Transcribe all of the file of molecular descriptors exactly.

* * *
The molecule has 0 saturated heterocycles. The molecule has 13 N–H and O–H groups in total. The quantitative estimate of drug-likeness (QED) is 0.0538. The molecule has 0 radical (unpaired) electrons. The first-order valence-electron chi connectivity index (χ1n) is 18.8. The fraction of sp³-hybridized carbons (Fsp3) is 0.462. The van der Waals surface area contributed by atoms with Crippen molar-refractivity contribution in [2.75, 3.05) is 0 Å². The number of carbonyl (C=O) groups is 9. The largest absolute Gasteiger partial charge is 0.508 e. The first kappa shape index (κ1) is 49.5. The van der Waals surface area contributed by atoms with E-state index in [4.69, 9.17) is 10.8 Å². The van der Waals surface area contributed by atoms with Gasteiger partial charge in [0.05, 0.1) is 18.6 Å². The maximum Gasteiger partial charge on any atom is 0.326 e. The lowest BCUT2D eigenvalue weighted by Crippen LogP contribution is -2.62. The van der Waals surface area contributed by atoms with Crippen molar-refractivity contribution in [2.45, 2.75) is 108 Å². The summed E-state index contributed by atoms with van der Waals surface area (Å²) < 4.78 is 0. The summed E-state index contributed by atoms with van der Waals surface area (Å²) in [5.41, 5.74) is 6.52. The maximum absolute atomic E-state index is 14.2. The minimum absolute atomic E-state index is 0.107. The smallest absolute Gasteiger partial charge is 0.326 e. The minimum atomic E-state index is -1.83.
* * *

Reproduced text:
The molecule has 0 saturated heterocycles. The molecule has 13 N–H and O–H groups in total. The quantitative estimate of drug-likeness (QED) is 0.0538. The molecule has 0 radical (unpaired) electrons. The first-order valence-electron chi connectivity index (χ1n) is 18.8. The fraction of sp³-hybridized carbons (Fsp3) is 0.462. The van der Waals surface area contributed by atoms with Crippen molar-refractivity contribution in [2.75, 3.05) is 0 Å². The number of carbonyl (C=O) groups is 9. The largest absolute Gasteiger partial charge is 0.508 e. The first kappa shape index (κ1) is 49.5. The van der Waals surface area contributed by atoms with E-state index in [4.69, 9.17) is 10.8 Å². The van der Waals surface area contributed by atoms with Gasteiger partial charge in [0.05, 0.1) is 18.6 Å². The maximum Gasteiger partial charge on any atom is 0.326 e. The lowest BCUT2D eigenvalue weighted by Crippen LogP contribution is -2.62. The van der Waals surface area contributed by atoms with Crippen molar-refractivity contribution in [2.45, 2.75) is 108 Å². The summed E-state index contributed by atoms with van der Waals surface area (Å²) < 4.78 is 0. The summed E-state index contributed by atoms with van der Waals surface area (Å²) in [5.41, 5.74) is 6.52. The maximum absolute atomic E-state index is 14.2. The minimum absolute atomic E-state index is 0.107. The smallest absolute Gasteiger partial charge is 0.326 e. The minimum atomic E-state index is -1.83.